“The test came back positive for HIV.” These are the dreaded words that I heard one humid day in July. The middle-aged white nurse practitioner nervously shifted on her feet, then softly murmured, “ Do you need to call any potential partners to let them know?” Dread filled my body as I froze in place. What have I done? Surely I’m going to hell now. I came down here to get my life together, and now I’m going to die.
My sexuality did not come easy to me. Raised in black, pentecostal holiness churches, I knew what ‘the Church’ says about being gay.
You gonna catch that disease! That ‘Cancer.’ You’ll catch AIDS because it’s unnatural and against God. It is the judgment of God on the perverse.
I am going to die and burn for all eternity.
You see, I am a church leader. I had gathered enough faith to try again, finally embracing my sexuality. Defying all odds, I moved to Rock Hill, South Carolina, after a broken marriage, two defunct church plants, and stalled gospel music ministry to gain legitimacy by undergoing training in the Bishopric.
I have HIV.
I’m going to die. I had to “come out” again, with the possibility of losing it all again. I had to tell those around me that I had the virus—this preacher. The Bishop-elect is now afraid for his life and livelihood. I braced myself for rejection, believing that my ministry team would abandon me. Homelessness once again was a near possibility.
You knew better! This is what you get! You messed it all up! AGAIN!!
My inner thoughts reminded me of the gross stigma that I heard in churches growing up. I would die of sores and cat cancer, delirious like Tony Kushner’s Angels in America, resigned to live alone. I sacrificed my livelihood, marriage, and ministry to be truthful in my sexuality, only to die two years later.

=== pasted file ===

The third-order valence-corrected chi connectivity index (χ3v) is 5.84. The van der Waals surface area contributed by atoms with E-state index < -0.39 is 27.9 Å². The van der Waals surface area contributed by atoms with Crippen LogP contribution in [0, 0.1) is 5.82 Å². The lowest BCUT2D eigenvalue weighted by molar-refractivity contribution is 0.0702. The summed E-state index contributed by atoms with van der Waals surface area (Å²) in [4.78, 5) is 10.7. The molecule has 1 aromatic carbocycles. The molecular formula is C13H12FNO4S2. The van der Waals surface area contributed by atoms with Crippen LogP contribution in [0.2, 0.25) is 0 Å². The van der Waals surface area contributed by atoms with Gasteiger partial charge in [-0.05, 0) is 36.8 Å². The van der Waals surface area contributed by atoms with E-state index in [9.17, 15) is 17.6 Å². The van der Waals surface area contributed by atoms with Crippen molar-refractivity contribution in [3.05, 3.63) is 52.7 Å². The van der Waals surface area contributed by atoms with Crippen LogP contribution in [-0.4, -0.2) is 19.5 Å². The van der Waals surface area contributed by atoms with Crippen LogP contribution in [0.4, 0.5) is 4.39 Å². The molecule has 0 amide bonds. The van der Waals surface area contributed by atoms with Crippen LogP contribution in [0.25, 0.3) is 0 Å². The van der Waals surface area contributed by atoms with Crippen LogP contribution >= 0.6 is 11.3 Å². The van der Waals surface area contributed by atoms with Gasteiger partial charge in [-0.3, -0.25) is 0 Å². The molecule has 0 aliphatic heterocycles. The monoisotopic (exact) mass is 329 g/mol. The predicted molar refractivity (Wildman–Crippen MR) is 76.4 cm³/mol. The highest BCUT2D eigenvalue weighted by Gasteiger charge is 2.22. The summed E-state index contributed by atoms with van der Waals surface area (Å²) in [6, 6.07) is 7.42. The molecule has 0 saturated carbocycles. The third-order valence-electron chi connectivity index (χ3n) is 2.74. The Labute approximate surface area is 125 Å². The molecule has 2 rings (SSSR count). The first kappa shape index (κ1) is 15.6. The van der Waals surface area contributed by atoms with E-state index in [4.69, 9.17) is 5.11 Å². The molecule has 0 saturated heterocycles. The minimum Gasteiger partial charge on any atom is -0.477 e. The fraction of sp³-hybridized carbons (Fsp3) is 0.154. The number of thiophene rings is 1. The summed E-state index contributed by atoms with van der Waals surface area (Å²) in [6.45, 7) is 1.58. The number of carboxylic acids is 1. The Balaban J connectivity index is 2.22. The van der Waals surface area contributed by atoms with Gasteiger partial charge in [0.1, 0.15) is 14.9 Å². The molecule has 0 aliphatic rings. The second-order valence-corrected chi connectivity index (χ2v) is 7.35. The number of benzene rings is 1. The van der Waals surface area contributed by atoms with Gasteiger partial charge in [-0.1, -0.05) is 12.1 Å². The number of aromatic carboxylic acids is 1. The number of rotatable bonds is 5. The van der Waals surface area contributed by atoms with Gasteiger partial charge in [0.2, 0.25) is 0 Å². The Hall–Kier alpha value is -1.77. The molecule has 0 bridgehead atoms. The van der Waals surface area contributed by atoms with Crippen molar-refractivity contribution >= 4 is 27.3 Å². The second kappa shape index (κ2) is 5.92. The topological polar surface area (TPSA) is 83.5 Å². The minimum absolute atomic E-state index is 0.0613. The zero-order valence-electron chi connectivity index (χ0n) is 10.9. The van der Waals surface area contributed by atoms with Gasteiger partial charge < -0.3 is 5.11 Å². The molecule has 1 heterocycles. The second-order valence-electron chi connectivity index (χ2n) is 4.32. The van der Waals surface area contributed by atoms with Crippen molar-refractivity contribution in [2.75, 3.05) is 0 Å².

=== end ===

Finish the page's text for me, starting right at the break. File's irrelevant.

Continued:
Dramatic much? Maybe. Uninformed? Completely. I believed that the churches I attended growing up knew all the correct information. For me and many black Americans, Church is a constant force in our lives, a place of community and safety. According to Pew Research Center, 60% of black Americans attend Church. (https://www.pewforum.org/2021/02/16/faith-among-black-americans/) The views of the Church shape how we live our lives. These words of stigma and condemnation coming from the Church deeply impacted me.
My support system accepted me. My ministry team at the City of Promise banded around me and got me into treatment right away. Black Americans have been disproportionately affected by HIV/AIDS since the epidemic’s beginning, and that disparity has deepened over time.
According to recent studies, representing only 12% of the U.S. population, Blacks account for a large share of HIV diagnoses (43%), with 42% people living with HIV and AIDS (PLWHA) and 44% HIV-related deaths, which is more than any other racial/ethnic group in the U.S
(CDC. NCHHSTP Atlas Plus. Accessed February 2020.)
Most of us don’t know or want to know our status because of stigma. Stigma is so heavy that a person living with HIV or AIDS will drive miles to discard their medication bottles. Living with HIV or AIDS is both an internal and external struggle. The diagnosis of HIV is not a death sentence. A person living with AIDS or HIV can live a wonderfully productive life. I share my story as a Queer, gender fluid masculine-presenting clergyperson in a wonderful relationship, studying in seminary, and lifting my voice against injustices and unfair laws. So that the world can know; These laws must change.
I want you to do me a favor as you read these final words. Find someone who has a story. Listen to them. Hold it close. Remind yourself that you want the freedom to love, to live, and to be. Help change laws created from the same stigma that almost cost my life and has cost the lives of so many black humans. We truly can be the change we want to see.
Rev. JM Triplett (he/him/his) is a native of Michigan, has traveled and lived throughout the Midwest and southern states, developing faith-based organizations and places of worship, using his extensive training as management and organizational leadership. Rev. JM has been a lifelong leader within the church, navigating the intersectionality of faith and LGBTQ affirmation. He is a seminary student at United Theological Seminary where he studies Masters of Arts in leadership with a concentration in Social Transformation. Rev. JM is also Bishop and Founder of IGNITEMVMT, a movement dedicated to empowering the LGBTQ POC Christian community.